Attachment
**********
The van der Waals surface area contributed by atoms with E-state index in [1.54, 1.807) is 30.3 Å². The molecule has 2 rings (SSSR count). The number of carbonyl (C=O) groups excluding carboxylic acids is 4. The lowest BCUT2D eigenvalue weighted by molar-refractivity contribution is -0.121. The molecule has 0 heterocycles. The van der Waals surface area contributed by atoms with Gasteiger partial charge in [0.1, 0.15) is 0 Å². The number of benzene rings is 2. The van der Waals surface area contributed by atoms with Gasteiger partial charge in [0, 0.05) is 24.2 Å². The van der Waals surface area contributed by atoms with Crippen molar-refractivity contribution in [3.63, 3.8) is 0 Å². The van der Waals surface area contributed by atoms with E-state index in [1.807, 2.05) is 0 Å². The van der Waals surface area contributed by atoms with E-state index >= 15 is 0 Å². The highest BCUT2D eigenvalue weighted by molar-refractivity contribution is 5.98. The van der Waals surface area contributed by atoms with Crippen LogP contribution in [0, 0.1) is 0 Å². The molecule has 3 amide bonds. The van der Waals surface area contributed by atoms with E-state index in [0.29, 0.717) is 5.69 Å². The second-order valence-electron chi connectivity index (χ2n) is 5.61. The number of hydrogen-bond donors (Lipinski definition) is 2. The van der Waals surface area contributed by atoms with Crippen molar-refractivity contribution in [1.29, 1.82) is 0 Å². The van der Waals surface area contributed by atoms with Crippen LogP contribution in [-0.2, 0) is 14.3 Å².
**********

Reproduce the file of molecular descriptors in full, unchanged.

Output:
The van der Waals surface area contributed by atoms with E-state index in [1.54, 1.807) is 30.3 Å². The molecule has 2 rings (SSSR count). The number of carbonyl (C=O) groups excluding carboxylic acids is 4. The lowest BCUT2D eigenvalue weighted by molar-refractivity contribution is -0.121. The molecule has 0 heterocycles. The van der Waals surface area contributed by atoms with Gasteiger partial charge in [0.1, 0.15) is 0 Å². The number of benzene rings is 2. The van der Waals surface area contributed by atoms with Gasteiger partial charge in [0, 0.05) is 24.2 Å². The van der Waals surface area contributed by atoms with Crippen molar-refractivity contribution in [3.63, 3.8) is 0 Å². The van der Waals surface area contributed by atoms with E-state index in [1.807, 2.05) is 0 Å². The van der Waals surface area contributed by atoms with E-state index >= 15 is 0 Å². The highest BCUT2D eigenvalue weighted by molar-refractivity contribution is 5.98. The van der Waals surface area contributed by atoms with Crippen LogP contribution in [0, 0.1) is 0 Å². The molecule has 3 amide bonds. The van der Waals surface area contributed by atoms with E-state index in [0.29, 0.717) is 5.69 Å². The second-order valence-electron chi connectivity index (χ2n) is 5.61. The number of hydrogen-bond donors (Lipinski definition) is 2. The van der Waals surface area contributed by atoms with Crippen molar-refractivity contribution in [1.29, 1.82) is 0 Å². The van der Waals surface area contributed by atoms with Crippen LogP contribution in [-0.2, 0) is 14.3 Å².